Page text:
Pushing at the Boundaries of Legal Personhood
In July 2021, Engracia Figueroa a prominent disability activist flew from Los Angeles to Washington DC to take part in a political rally at which she was due to speak. On her return flight with United Airlines her custom-made wheelchair suffered significant damage while stored in the cargo hold, forcing her to use a loaner chair provided by the airline. Using a wheelchair that was not properly fitted to her body led to the development of a pressure sore. She died of complications from this injury in October 2021 aged 51. Before her death Figueroa argued that a wheelchair is ‘an extension of our body’, which airlines are entrusted with and should be expected to care for as if it was a person. This led a number of high-profile disability activists to argue that mobility aids, and wheelchairs in particular, should factually be treated as an extension of a disabled person’s body and therefore damage to a mobility aid should attract the same legal penalties as equivalent harm being done to a person’s body.
As Sylvia Federici argues ‘[a]s the point of encounter with the human and non-human world, the body has been our most powerful means of self-expression and the most vulnerable to abuse’ (p.53). Considering the body in law then seems crucial to our understanding of what it means to have legal personhood. Analyses of legal personhood have broadly highlighted that legal personhood tends to be understood as a ‘common sense’ concept, despite clearly being an evolving, socially constructed phenomenon. However, as Ngaire Naffine notes, the actual embodied form of the legal person often remains vague in both law and jurisprudence, where if it is envisaged at all, it is primarily as a rational, able-bodied adult (p.144). Socio-Legal Studies as a discipline has a long history of drawing on emerging forms of knowledge to argue for an interpretation of legal concepts that better includes ways of being that deviate from the male, white, heterosexual, able-bodied norm. Rosie Harding, for instance, highlights the importance of gender and sexuality-related norms in shaping how same-sex couples engage with laws around legal status, such as marriage and civil partnership. Nevertheless, to date there has been less engagement within Socio-Legal Studies with the ways in which non-normative embodied practices may challenge dominant ways of understanding legal personhood.
Contemporary English criminal law clearly recognises that at times the human body can be extended in its form and reach through objects. For instance in R v Thomas  Crim LR 677 the Court held that touching a person’s clothing, such as the hem of a skirt, can constitute an assault on the person themselves for the purposes of criminal law. Clearly in some circumstances objects have a transitive capacity for harm, even if the victim themselves was not actually harmed by the touching/interaction with the object. Following this line of legal reasoning, then, someone grabbing a mobility aid being used by another is exercising force on that person’s body and would potentially be committing assault against that person. Here, law would treat the touching of an object as equivalent to the touching of a body and impose a sentence legally proportionate to the injury caused. However, wheelchairs and other mobility aids are only treated by law as an extension of the body while in direct contact with their owner. Otherwise, they revert to being mere belongings or property, subject to criminal laws regarding property offences. But can this distinction always be made so neatly?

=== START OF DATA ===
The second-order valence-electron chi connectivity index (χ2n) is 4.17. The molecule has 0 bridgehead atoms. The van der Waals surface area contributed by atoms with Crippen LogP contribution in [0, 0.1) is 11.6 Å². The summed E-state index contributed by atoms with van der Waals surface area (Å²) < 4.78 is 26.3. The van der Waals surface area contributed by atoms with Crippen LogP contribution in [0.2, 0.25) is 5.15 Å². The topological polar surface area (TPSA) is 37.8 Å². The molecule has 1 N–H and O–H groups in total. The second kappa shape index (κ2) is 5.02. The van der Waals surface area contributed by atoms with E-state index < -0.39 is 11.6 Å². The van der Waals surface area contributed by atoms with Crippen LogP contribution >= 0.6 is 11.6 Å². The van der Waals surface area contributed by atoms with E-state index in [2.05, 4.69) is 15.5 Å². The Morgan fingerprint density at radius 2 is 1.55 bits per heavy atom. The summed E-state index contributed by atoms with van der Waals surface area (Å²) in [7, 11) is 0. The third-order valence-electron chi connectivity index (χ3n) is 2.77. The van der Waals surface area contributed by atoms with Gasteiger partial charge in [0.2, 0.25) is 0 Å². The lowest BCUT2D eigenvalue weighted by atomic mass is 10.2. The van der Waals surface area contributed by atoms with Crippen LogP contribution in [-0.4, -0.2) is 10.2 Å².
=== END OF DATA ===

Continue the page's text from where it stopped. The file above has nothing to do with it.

Disability and the use of adaptive technology offers specific ‘thoughtways’ regarding the constitution of the legal person. These thoughtways suggest that something that is generally considered property can also be a fundamental part of a person’s body, identity, and abilities. These thoughtways clearly also challenge essentialist definitions of personhood that equate legal personhood with the human as a generalisable rational, independent, able-bodied, male figure and draw on the recognition of non-human objects as legal persons in the sense that they are part of people, but also separate from them, but unlike non-human objects also draw out the ‘transient cluster concepts’ Naffine describes as defining legal personhood (p.78). Disability seems to point towards a new type of emerging boundary cases for legal personhood, namely the status of humans when in interaction with, or modified by, technology and other objects. If we accept that legal personhood is socially constructed, then it seems crucial for Socio-Legal Studies to engage further with scholarship in the law and technology field, which challenges definitions of personhood that focus solely on the biological, non-modified human body. This seems particularly pressing given the rapid development of technology around artificial intelligence, genetic modification, animal to human organ transplants and the technological modification of bodies more generally.
Could we then imagine a framework of legal personhood that recognises persons with removeable parts? Or that what law recognises as a person might shift and change over time and in different contexts? Given the contemporary challenges posed to static and ‘common sense’ understandings of human bodies (for instance the new availability of an artificial pancreas), re-considering the limits of legal personhood in light of emerging and embedded interactions between humans and technology seems a crucial step towards a more expansive, representative, and nuanced understanding of legal personality. If Socio-Legal Studies is to take seriously its commitment to understanding law as a social phenomenon, then there is a need for the field to reflect on what currently are still minority experiences, but which over time will likely become more embedded social practices that pose significant challenges for our existing legal frameworks.